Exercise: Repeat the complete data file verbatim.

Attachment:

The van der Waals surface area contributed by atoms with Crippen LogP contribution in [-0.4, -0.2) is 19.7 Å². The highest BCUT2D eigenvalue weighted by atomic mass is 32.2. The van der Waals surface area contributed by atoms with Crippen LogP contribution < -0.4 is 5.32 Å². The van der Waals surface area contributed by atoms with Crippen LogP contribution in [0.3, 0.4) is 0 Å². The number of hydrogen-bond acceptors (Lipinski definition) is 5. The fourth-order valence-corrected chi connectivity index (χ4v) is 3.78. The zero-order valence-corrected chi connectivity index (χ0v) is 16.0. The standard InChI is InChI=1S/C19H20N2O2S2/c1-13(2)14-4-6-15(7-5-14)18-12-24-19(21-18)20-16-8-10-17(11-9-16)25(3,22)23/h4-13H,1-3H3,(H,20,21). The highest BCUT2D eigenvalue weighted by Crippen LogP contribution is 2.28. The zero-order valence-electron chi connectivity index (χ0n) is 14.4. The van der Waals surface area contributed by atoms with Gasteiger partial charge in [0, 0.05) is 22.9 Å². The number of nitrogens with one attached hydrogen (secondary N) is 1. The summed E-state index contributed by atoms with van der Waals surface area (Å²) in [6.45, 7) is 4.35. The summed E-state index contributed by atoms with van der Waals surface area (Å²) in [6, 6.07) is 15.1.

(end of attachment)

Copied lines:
The van der Waals surface area contributed by atoms with Crippen LogP contribution in [-0.4, -0.2) is 19.7 Å². The highest BCUT2D eigenvalue weighted by atomic mass is 32.2. The van der Waals surface area contributed by atoms with Crippen LogP contribution < -0.4 is 5.32 Å². The van der Waals surface area contributed by atoms with Crippen LogP contribution in [0.3, 0.4) is 0 Å². The number of hydrogen-bond acceptors (Lipinski definition) is 5. The fourth-order valence-corrected chi connectivity index (χ4v) is 3.78. The zero-order valence-corrected chi connectivity index (χ0v) is 16.0. The standard InChI is InChI=1S/C19H20N2O2S2/c1-13(2)14-4-6-15(7-5-14)18-12-24-19(21-18)20-16-8-10-17(11-9-16)25(3,22)23/h4-13H,1-3H3,(H,20,21). The highest BCUT2D eigenvalue weighted by Crippen LogP contribution is 2.28. The zero-order valence-electron chi connectivity index (χ0n) is 14.4. The van der Waals surface area contributed by atoms with Gasteiger partial charge in [0, 0.05) is 22.9 Å². The number of nitrogens with one attached hydrogen (secondary N) is 1. The summed E-state index contributed by atoms with van der Waals surface area (Å²) in [6.45, 7) is 4.35. The summed E-state index contributed by atoms with van der Waals surface area (Å²) in [6, 6.07) is 15.1.